In this lesson we'll consider the goals and objectives of the course as concentrate on the "nature" part of the phrase. Next lesson we'll turn our attention to the "physical science" part.
Why do you think we called this course the nature of physical science. What is the difference between that and the physical science of nature?
Here's an outline of the course and its focus. The video program has more detail including a listing and more detailed descriptions of the individual course topics.
This is not your typical physical science course. Typically such a course begins with the study of motion with lots of equations and exercises to calculate the distance a dropped stone will fall in a certain amount of time.
That’s not us. We will certainly see that relationship in our studies, but not as the main thrust of the course.
We’ll be interested in the ideas and ideals of science more than we are interested in the facts. I’ll try to elaborate on that in today’s program.
We will often explain how and why things work but only to emphasize the larger picture of science as a human activity.
6.2.1. concerned with relevance more than with facts
6.2.2. facts and their interpretations in context
6.2.3. knowing vs. understanding
6.2.4. being vs. becoming
6.3.1. a brief history of scientific ideas and methods
6.3.2. justification for beliefs
6.3.3. causes for changes in world views
6.3.4. relationships and natural laws
6.3.5. questions and beliefs of the times
1. the role of perception
2. ancient astronomers, physicists, and chemists
3. motion in the heavens
4. underlying assumptions of science
5. historical relationships and cultural heritage
6. mathematical and geometric tools
7. motion on earth
8. gravitation, forces and motion
9. energy and work
10. heat and temperature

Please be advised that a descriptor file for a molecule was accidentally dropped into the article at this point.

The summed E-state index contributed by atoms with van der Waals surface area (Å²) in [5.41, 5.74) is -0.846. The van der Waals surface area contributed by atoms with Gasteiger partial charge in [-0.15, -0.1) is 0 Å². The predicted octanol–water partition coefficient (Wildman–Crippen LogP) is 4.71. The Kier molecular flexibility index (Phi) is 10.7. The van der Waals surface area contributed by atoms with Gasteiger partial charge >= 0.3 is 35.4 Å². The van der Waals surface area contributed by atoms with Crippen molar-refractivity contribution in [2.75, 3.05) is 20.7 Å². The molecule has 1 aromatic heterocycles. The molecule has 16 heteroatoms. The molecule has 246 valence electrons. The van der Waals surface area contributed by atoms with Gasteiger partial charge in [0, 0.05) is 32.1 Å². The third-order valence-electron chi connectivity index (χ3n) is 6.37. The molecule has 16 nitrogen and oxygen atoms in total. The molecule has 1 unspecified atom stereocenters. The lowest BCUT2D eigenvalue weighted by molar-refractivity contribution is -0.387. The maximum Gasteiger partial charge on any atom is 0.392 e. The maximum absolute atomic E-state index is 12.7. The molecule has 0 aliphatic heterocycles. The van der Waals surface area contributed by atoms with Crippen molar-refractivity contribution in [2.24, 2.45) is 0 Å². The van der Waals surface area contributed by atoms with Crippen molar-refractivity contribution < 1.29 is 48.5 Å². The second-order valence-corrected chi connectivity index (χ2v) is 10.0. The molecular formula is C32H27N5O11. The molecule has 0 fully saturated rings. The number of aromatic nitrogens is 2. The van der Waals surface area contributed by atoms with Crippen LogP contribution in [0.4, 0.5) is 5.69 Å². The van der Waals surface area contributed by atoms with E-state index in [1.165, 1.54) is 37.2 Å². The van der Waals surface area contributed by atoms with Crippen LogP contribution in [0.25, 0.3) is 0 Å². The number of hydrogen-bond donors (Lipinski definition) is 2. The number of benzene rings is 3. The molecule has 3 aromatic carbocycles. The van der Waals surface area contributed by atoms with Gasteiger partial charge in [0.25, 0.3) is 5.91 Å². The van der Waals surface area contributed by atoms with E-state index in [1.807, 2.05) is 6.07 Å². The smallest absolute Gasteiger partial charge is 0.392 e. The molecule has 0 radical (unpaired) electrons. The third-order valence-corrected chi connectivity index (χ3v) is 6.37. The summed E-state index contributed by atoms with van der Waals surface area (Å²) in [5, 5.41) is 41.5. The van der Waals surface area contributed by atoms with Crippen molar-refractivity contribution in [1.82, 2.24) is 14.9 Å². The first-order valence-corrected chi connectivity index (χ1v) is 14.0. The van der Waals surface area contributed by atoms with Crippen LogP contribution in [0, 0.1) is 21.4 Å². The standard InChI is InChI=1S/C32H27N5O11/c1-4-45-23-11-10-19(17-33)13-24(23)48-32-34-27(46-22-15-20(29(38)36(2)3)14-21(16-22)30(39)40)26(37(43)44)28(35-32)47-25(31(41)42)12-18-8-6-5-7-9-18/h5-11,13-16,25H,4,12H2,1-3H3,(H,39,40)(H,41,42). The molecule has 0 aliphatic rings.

11. alchemy vs. chemistry
12. the nature and properties of matter
13. matter in motion
14. chemical properties and atomic structure
15. entropy, order and chaos
There are several themes which run through the course. You might find it helpful to look for them. I'll give brief definitions here but we will run into these time and time again, and they will each be defined more than once in different contexts.
Parsimony means stinginess or frugality. In science it means a preference for simplicity over complexity. We look for the simplest answers possible.
A paradigm is a model for thinking, classifying experiences, or interpreting what the senses perceive. We will devote an entire program to this concept (Program 3).
The same physical laws apply to all objects, otherwise the laws are too specific. Substance have certain properties which may vary from one to another. But they all follow the same physical laws which allow for consistency when the physical properties are taken into account.
All of these concepts will become clearer as we get along in the course.
The fact that the universe follows mathematical laws is awesome, if you stop to think about it. Whay should it be that way. Does order require the existence of numerical relationships between measureable quantities. like force and mass? Or is it just a coincidence that these relationships exist in a logical format such that mathematics can be developed to describe them. It is not really a question for science to consider. But it is like the questions which have influenced science throughout history as we have tried to figure out what kind of things can be studied scientifically and what kinds of things cannot.
Don't panic here. This course is non mathematical. You do not have to be mathematically trained. We will use equations to show relationships and to show how mathematics can be used logically to derive hidden relationships. This you should be able to follow with basic math. You need to know how to add, subtract, multiply, and divide. You should know what a square root is and what a power is, as in x squared or x to the fourth power.